Through the application of economic concepts, theories, and principles, examination candidates should assess the role of economic agents in the allocation of scarce resources, and adopt multiple perspectives in understanding real-world economic issues. Examination candidates recognise trade-offs and consequences from decision-making, and arrive at well-reasoned economic decisions. Candidates should develop knowledge, skills, and values, and take an active interest in Singapore's economy and the global economy as contributing and concerned citizens.

There is a greater focus on Disciplinary Thinking in A Level 9757 H2 Economics

Globalisation, changing population and demographics, and technological advancements are some of the key driving economic forces of the future, in Singapore, and also in the world. 

To help economics students thrive in a fast-changing VUCA (Volatile, Uncertain, Complex, and Ambiguous) world, one of the key 21st Century Competencies emphasised in the Economics Curriculum is Sound Reasoning and Decision Making. These are under the domain of Critical and Inventive Thinking. Given the importance of decision-making skills, the decision-making approach through an economic lens will be used to front disciplinary thinking in A Level Economics. 

Under this new economics syllabus, in the light of the central economic problem of scarcity of unlimited wants with limited resources necessitating choice, decision-making is fundamental to a deep understanding of economics as a discipline. Scarcity leads to the inevitability of choices, opportunity cost, and trade-offs.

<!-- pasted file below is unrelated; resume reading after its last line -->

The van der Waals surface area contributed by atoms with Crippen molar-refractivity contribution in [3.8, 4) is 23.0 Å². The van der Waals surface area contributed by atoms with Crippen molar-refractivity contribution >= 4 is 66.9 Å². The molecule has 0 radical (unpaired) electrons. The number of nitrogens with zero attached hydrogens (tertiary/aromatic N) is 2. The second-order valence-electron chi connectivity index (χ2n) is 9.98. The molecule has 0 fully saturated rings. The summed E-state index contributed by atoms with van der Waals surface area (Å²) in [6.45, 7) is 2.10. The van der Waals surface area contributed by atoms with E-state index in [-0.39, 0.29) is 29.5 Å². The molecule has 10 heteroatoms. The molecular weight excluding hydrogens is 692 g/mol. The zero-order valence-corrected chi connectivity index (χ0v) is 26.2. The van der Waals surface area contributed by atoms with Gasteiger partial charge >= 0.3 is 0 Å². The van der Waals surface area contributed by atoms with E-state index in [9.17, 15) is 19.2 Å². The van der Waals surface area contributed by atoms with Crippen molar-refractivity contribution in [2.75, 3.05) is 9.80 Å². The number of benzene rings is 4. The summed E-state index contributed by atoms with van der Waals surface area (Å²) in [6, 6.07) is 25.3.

In this economics syllabus, decision-making is now framed as a process where economics students analyse how decisions are made from the perspectives of different economic agents (e.g., consumers, producers, and governments), adjusting for changes where appropriate.

Examination candidates will take account of the benefits, constraints, costs, perspectives, and necessary information, while recognising the impact of intended and unintended consequences arising from the decisions made, and corresponding trade-offs. Examination candidates will also recognise that decision-making by economic agents can have multi-faceted, short and long term implications that impact other economic agents. 

The 9757 syllabus is intended to provide the basis for a broad understanding of economics. Specifically, the 9757 H2 Economics syllabus aims to develop in candidates an understanding of fundamental economic concepts, theories, and principles, and the tools and methods of analysis used by economists; the ability to use the tools and methods of economic reasoning to explain and analyse economic issues, and evaluate perspectives and decisions of economic agents; the habit of reading critically, from a variety of sources, to gain information about changing economic activities and policies at the national and international levels; and the ability to use evidence in making well-reasoned economic arguments, arriving at rational and considered decisions. 

Economics Assessment

The updated 9757 economics assessment comprises two compulsory written examination papers: Paper 1 (on Case Studies) and Paper 2 (on Essays), similar to the previous syllabus and not fundamentally different. Taken as a whole, both Paper 1 and 2 will incorporate a balance of microeconomics and macroeconomics questions. 

Examination candidates are required to answer all questions for each case study, which carries 30 marks and constitutes 20% of the total marks. About 12 marks of each set of case study questions will be for data response questions, and about 18 marks will be for higher-order thinking questions. 

Examination candidates are required to answer a total of three economics essay questions; one must be from Section A, one from Section B, and the final question from either Section A or B. 

Economic Themes

Theme 1 introduces candidates to the central economic problem of unlimited wants and limited resources.